The proposed technology relates to a battery management system (BMS) equipped with active cell balancing technology and sophisticated state-of-charge (SOC) prediction algorithms. Using this algorithm, faster cell balancing can be achieved during charge and even discharge operations as compared to conventional passive cell balancing technology. This allows the BMS to maximise net energy output from the battery system during its service life. Ultimately, the BMS increases driving range and reduces battery repair/replacement cost.
The technology owner is seeking partners to collaborate in various modes including technology licensing, consultancy project, research collaboration, etc.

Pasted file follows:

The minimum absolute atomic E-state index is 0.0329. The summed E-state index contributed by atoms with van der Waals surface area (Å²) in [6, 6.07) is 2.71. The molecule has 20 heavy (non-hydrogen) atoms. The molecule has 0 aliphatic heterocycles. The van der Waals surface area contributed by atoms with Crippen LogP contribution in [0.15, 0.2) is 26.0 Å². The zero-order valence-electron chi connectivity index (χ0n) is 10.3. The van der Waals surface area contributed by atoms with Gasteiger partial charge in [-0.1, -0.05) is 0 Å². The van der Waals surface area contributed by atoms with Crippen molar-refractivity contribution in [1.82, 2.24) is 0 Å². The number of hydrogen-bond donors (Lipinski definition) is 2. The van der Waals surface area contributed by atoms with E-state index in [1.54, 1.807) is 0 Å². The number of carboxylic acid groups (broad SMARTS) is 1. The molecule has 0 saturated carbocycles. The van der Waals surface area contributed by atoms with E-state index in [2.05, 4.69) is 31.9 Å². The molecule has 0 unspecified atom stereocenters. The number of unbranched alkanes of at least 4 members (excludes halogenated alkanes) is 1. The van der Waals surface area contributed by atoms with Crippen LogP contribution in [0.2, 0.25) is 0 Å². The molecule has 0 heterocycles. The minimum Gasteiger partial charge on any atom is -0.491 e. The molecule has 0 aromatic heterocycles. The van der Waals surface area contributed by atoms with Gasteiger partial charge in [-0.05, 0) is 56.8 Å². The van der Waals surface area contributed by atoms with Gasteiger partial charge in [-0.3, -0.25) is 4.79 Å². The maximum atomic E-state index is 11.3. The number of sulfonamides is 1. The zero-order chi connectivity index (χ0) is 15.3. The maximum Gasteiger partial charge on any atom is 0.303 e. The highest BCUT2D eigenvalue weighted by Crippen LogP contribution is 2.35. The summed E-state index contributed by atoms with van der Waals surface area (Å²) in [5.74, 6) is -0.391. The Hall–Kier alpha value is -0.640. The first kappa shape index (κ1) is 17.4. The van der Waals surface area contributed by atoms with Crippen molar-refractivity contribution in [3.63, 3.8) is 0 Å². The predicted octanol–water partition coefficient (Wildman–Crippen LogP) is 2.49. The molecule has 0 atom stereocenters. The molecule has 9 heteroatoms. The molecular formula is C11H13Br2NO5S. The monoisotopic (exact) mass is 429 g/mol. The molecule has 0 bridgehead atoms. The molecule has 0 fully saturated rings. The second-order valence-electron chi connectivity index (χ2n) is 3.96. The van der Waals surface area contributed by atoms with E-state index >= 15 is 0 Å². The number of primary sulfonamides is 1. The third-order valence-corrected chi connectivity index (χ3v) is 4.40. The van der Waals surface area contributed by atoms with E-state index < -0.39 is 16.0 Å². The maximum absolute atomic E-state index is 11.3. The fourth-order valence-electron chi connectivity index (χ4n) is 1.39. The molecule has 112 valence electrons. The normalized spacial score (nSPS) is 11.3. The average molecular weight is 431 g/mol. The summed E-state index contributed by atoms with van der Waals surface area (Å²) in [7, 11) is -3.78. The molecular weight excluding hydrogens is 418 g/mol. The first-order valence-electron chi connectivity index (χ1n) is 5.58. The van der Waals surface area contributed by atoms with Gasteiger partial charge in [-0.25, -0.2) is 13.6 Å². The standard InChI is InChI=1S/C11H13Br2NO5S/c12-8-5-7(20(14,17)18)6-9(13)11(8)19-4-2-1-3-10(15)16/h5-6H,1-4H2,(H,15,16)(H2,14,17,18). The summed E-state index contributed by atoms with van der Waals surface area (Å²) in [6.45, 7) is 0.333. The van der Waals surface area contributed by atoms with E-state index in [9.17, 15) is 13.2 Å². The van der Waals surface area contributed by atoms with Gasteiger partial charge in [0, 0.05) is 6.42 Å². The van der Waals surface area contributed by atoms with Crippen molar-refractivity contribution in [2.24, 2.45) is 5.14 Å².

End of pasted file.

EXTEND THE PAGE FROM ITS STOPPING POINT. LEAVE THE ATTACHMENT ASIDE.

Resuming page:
According to KDB Daewoo Securities, the size of the global rechargeable battery market is estimated at US$17bn,including US$12bn for IT device batteries, US$4bn for EV batteries, and US$1.6bn for ESS batteries. While the market is small compared to other IT segments (US$300bn for semiconductors and US$100bn for LCD), rechargeable batteries’ medium- to long-term outlook is bright, as focus is shifting from small- to medium-area cells to large-area cells (EV- and ESS-use). An EV battery requires 1,000 times more capacity and is 1,000 times more expensive than a notebook battery (5,000 times vs. mobile phone batteries). Thus, even the smallest rise in EV or ESS demand should have a pronounced impact on the rechargeable battery market. If EVs were to account for 1% of annual vehicle sales volume (based on the current figure), the annual rechargeable battery capacity of new EVs would be equivalent to that of 800mn notebooks (2013 sales: 180mn notebooks) or 4bn mobile phones (2013 sales: 1.9bn phones). The size of this market is a good indication of potential for battery management system, which is an essential part of all such battery.